Spilled vs. Spilt — What's the Difference?
By Tayyaba Rehman — Updated on October 3, 2023
"Spilled" and "Spilt" both refer to the past tense of spill, meaning to cause or allow liquid to flow over the edge of its container, primarily differing in their usage: "Spilled" is common in American English, while "Spilt" is used in British English.
Difference Between Spilled and Spilt
Table of Contents
Spilled" is widely recognized and employed in American English to denote the past and past participle form of the verb "spill," implicating an unintentional flow of liquid out of its container. When conversing or writing in American English contexts, "spilled" is ubiquitously accepted and understood, symbolizing an inadvertent discharge of liquid. On the other hand, "Spilt" is largely acknowledged in British English as the past and past participle form of "spill," reflecting a similar unintentional liquid discharge but adhering to British linguistic norms.
In American English, "Spilled" is used extensively in various contexts, from daily conversations to formal writings, to describe an accidental loss of liquid. The acceptability and usage of "Spilled" in American English ensure its prominence in written and verbal communication, symbolizing an unintentional release of fluid. In contrast, British English predominantly utilizes "Spilt," whether in informal dialogues or formal discourses, as a customary linguistic choice to describe accidentally released liquid, adhering to its own conventional linguistic practices.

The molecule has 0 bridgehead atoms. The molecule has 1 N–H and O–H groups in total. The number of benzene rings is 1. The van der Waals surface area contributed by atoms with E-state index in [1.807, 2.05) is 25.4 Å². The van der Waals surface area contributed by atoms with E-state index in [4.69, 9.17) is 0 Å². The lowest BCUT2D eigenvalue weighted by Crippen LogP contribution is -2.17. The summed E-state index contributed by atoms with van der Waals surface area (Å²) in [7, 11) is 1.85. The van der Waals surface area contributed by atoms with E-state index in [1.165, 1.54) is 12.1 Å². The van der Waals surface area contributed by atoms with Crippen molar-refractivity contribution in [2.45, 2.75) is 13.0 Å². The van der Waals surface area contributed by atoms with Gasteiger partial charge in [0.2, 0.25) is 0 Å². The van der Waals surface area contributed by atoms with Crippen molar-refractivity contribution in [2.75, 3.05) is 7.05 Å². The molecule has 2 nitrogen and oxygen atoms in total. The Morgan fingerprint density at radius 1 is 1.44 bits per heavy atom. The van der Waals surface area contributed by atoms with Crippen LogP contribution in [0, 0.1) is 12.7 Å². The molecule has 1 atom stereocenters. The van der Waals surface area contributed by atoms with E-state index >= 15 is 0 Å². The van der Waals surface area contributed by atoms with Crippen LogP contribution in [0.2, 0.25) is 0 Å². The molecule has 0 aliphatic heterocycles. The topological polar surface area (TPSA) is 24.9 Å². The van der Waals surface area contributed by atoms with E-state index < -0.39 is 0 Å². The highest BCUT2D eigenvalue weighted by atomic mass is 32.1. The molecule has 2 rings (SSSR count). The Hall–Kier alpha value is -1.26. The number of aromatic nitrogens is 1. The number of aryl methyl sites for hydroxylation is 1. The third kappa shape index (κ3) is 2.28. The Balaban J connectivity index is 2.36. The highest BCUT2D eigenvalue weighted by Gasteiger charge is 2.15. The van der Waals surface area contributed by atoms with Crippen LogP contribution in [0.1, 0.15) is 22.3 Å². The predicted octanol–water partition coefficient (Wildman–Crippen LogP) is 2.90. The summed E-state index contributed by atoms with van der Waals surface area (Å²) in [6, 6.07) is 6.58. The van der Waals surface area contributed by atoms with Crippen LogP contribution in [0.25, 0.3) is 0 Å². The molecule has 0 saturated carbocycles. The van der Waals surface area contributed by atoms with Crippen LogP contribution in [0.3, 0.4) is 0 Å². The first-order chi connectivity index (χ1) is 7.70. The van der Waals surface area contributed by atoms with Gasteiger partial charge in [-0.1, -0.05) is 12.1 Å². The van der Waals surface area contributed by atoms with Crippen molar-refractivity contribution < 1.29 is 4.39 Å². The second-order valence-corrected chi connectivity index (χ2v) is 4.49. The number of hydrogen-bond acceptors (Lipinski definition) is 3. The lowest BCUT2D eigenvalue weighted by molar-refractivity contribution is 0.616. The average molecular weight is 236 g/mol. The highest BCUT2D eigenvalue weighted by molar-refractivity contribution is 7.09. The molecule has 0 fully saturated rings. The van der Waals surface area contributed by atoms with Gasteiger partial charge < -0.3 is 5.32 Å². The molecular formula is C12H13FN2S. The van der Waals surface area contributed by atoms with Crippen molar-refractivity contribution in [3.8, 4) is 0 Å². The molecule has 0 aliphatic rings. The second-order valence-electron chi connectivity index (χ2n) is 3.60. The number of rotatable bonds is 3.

"Spilled" and "Spilt" showcase a fascinating aspect of the variances observed between American and British English. "Spilled" in American conversations or narratives seamlessly integrates, providing a universally comprehensible expression regarding unintended liquid displacement. Conversely, "Spilt" integrates equivalently into British communicative contexts, offering a linguistically and culturally appropriate expression, synonymous in meaning but differing in regional linguistic preference.
When it comes to utilizing these terms in international or cross-cultural communication, understanding the preference for "Spilled" in American English and "Spilt" in British English ensures coherent and culturally considerate interaction. “Spilled” thus often appears in American publications, media, and dialogues, reflecting its ingrained presence in American linguistic culture. Simultaneously, “Spilt” finds its place in British publications and conversations, mirroring its embeddedness in British linguistic culture.
In the realms of global English communication, where American and British English often intersect, recognizing the acceptance of "Spilled" in Americanized contexts and "Spilt" in British contexts aids in nurturing linguistically sensitive and intelligible communication. This awareness allows for communicative flexibility, whereby "Spilled" might be chosen for American audiences and "Spilt" for British counterparts, respecting and acknowledging the linguistic nuances of each variant of English.
Predominantly used in American English.
Chiefly used in British English.
Utilized in both informal and formal contexts in American English.
Employed in both casual and formal British English contexts.
Global English Communication
Understood but may be viewed as an Americanism in international contexts.